There are quite a few AD tools available in Python and even more in other programming languages. But none of the is a golden bullet. An incomplete list of AD tools for Python is:
- PYCPPAD / PYADOLC
Both provide almost the same functionality.
CppAD is typically a little faster and there also exist DLLs for windows. PYADOLC is a little more mature, IMHO.
Both can do abritrary degree of derivatives and work quite well with numpy, i.e. you can work with numpy arrays also quite efficient in the so-called reverse mode of AD requires boost::python
http://dirac.cnrs-orleans.fr/ScientificPython/ScientificPythonManual/ can provide first order derivatives. But as far as I understand only first order derivatives of functions f: R -> R and only in the usually not so efficient forward mode of AD
Available at http://openopt.org/FuncDesigner.
http://github.com/b45ch1/algopy/tree/master pure python, arbitrary derivatives in forward and reverse mode still quite experimental. Offers also the possibility to differentiate functions that make heavy use of matrix operations.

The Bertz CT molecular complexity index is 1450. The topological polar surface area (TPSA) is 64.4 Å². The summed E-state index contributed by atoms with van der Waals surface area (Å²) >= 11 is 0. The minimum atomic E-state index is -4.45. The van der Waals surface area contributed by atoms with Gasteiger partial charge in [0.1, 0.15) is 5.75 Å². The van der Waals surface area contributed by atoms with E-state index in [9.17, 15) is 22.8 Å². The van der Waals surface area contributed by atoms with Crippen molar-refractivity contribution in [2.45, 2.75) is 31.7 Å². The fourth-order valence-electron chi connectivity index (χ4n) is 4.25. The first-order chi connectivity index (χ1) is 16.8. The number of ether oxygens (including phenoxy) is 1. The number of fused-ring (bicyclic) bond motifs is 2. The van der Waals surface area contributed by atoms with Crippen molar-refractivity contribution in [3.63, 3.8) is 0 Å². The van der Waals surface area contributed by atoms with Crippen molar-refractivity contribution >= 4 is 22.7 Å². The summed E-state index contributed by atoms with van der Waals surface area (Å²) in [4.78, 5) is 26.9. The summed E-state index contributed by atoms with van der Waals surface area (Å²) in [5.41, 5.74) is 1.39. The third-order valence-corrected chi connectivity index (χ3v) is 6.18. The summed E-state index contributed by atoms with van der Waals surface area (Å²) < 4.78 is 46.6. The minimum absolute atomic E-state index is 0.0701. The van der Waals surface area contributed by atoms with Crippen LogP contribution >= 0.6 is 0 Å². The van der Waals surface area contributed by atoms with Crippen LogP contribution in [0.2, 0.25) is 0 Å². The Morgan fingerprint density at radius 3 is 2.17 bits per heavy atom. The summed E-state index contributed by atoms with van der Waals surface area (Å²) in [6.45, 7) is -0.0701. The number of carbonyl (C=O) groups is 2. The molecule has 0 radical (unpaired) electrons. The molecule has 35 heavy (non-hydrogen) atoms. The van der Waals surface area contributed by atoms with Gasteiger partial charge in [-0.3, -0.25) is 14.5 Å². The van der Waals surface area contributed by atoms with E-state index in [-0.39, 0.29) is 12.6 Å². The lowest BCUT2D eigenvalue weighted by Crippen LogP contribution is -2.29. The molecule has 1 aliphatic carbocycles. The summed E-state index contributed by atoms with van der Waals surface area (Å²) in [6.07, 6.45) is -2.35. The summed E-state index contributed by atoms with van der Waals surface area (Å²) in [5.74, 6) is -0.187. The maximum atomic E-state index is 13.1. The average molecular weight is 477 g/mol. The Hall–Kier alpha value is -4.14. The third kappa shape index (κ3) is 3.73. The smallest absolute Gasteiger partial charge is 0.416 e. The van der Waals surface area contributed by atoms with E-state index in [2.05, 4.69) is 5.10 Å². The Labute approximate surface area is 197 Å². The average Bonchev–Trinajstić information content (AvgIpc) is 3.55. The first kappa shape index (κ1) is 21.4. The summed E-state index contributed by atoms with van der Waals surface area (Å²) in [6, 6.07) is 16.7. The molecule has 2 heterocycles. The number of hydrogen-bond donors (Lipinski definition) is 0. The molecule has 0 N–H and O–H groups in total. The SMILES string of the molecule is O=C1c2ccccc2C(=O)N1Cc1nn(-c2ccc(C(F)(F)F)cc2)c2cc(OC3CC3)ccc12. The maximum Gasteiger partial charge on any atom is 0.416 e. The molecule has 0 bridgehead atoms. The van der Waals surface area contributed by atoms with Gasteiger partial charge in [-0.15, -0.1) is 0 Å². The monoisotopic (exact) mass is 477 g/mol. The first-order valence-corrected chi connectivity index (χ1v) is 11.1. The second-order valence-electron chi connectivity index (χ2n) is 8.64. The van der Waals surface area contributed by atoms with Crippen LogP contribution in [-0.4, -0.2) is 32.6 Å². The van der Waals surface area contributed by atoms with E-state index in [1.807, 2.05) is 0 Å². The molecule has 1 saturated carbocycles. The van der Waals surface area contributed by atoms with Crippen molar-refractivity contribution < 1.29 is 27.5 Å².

What's the Problem of Existing AD tools
All the tools do not provide efficient low level algorithms that one can use as building blocks for high performance hiqh quality software. E.g. though CppAD and ADOL-C have been written in C/C++ and even use OpenMP, they are not designed to provide Taylor polynomial algorithms. However, if one wishes to code a differentiated DAE solver one needs such algorithms. Also, there are many AD tools for many languages that also reinvent the wheel. Often the outcome is far from optimal. A recent refactoring of ALGOPY tried to go in the direction to separate the number crunching code from the API to make it possible to replace the algorithms written in Python by C code. However, some design issues suggest a ground up reimplementation where previous mistakes are not repeated.
It is time to write a C library that provides basic building blocks for AD tools and researchers that want to apply AD techniques in their codes. It is the goal to make TAYLORPOLY such library of algorithms useful for AD (http://github.com/b45ch1/taylorpoly). It is written in ANSI C. As of now, a good deal of the algorithms are already implemented and bindings to Python exist. However, there is still many algorithms to implement. In particular algorithms for: